After two hundred years, a blazing fire, a suicide, and a deadly Yellow Fever epidemic, one wouldn’t expect anything less than a haunted nightmare. The Bourbon Orleans hotel is exactly that, but also offers a dose of luxury along with the haunts. First opening as the Orleans Ballroom and Theatre in 1815, it was a place for the socialites of Louisiana Creole society to have their luxurious ballroom dances. It was known for the occasional Quadroon Balls, where wealthy Creole men would engage in secretive affairs with Quadroons, or women of partial African ancestry. The Orleans Ballroom and Theatre was later bought out by the Sisters of the Holy Family, the first Black order of nuns. The building then served as a school and orphanage for young Black girls called St. Mary’s Academy. It was during this time that one of the worst outbreaks of Yellow Fever took the lives of several children and nuns. By the 1960s, the Sisters of the Holy Family had grown to several hundred members and had begun to outgrow the building. They sold the hotel in 1964, and the Bourbon Orleans was born. Today, the hotel provides guests with all the modern luxuries they could ask for while giving them a taste of the real New Orleans. A view of the French Quarter, a balcony over Bourbon Street, and of course, ghosts! The Bourbon Orleans is said to be home to nearly 20 spirits, many of them children who died of Yellow Fever back when the building was a convent. There’s also the ghost of a Confederate soldier who walks the halls of the hotel, as well as a woman seen dancing under the chandeliers of the Orleans Ballroom. Rumors also say that a nun committed suicide in Room 644, and her tortured screams can still be heard to this day.
Orleans Theatre and Ballroom
Louis Tabary was the theatre manager for the nearby Theatre St. Pierre. Unfortunately, structural issues forced St. Pierre to close its doors for good. Tabary then envisioned another, more grandiose theatre nearby, the Theatre d’Orleans. Construction on the theatre began in 1806, but the War of 1812 stalled its construction. It didn’t open to the public until 1815.
The Orleans Theatre was an exclusive club meant for the high society of Louisiana Creole. The theatre mainly hosted French Operas. The fun came to an end in 1816 when a fire destroyed the building, but entrepreneur John Davis was set on keeping the fire alive (pun very much intended).
Davis bought the land under the burnt building and hired architect Henry Latrobe, the man who designed the US Capitol building, to construct his theatre. This time, Davis wanted to add a ballroom. In 1819, the Orleans Theatre and Ballroom was complete.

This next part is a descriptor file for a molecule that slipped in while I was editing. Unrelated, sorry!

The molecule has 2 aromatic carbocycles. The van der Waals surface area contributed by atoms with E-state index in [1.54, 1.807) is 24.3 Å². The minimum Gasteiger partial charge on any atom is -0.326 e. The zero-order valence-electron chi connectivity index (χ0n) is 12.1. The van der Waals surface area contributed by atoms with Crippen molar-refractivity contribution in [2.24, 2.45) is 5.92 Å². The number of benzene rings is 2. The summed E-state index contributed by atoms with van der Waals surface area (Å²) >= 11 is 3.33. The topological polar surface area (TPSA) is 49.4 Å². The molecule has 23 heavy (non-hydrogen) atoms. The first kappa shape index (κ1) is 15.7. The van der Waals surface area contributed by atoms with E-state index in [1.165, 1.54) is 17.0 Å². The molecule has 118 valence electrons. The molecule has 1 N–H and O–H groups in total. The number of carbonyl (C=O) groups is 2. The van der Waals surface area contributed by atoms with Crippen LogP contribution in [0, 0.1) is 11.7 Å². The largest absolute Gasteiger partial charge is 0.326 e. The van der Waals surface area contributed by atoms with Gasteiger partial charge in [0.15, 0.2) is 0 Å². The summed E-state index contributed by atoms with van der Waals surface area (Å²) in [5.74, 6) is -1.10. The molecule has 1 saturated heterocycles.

The venue hosted numerous festivities, including the infamous Quadroon Ball. Wealthy and influential Creole men would attend the ball in search of love affairs with Quadroon women, or women of partial African ancestry. They attended the ball in secret to hide the fact that they were chasing women of color.
In 1828, a fire burned down the old Capitol building, forcing the state legislature to move their operations into the ballroom. Rumor has it that Andrew Jackson announced his bid for the presidency in the building.
St. Mary’s and the Sisters of the Holy Family
In 1842, Henriette DeLille founded the Sisters of the Holy Family, America’s first and oldest order of Black nuns. Starting with just twelve other sisters, the congregation grew to encompass over 150 other nuns by the end of the century. In 1881, the quickly growing congregation saw an opportunity when the Orleans Ballroom was put on the market. The building became St. Mary’s Academy and served as the sister’s motherhouse and a school for young Black girls.
The adjacent Orleans Theatre was treated as a separate building and became a vaudeville theatre called Signor Faranta’s Iron Theatre. The theatre was successful until the building caught fire. The Sisters of the Holy Family bought out the lot and built St. John Berchman’s Asylum for Negro Girls, which served as an orphanage. They built a courtyard and playground for the girls, which today exists as the courtyard and pool for the Bourbon Orleans.
By the 1960s, the Sisters of the Holy Family expanded to over 400 nuns, outgrowing St. Mary’s. They sold the property and moved to a larger convent in East New Orleans, where they still are today.
The Bourbon Orleans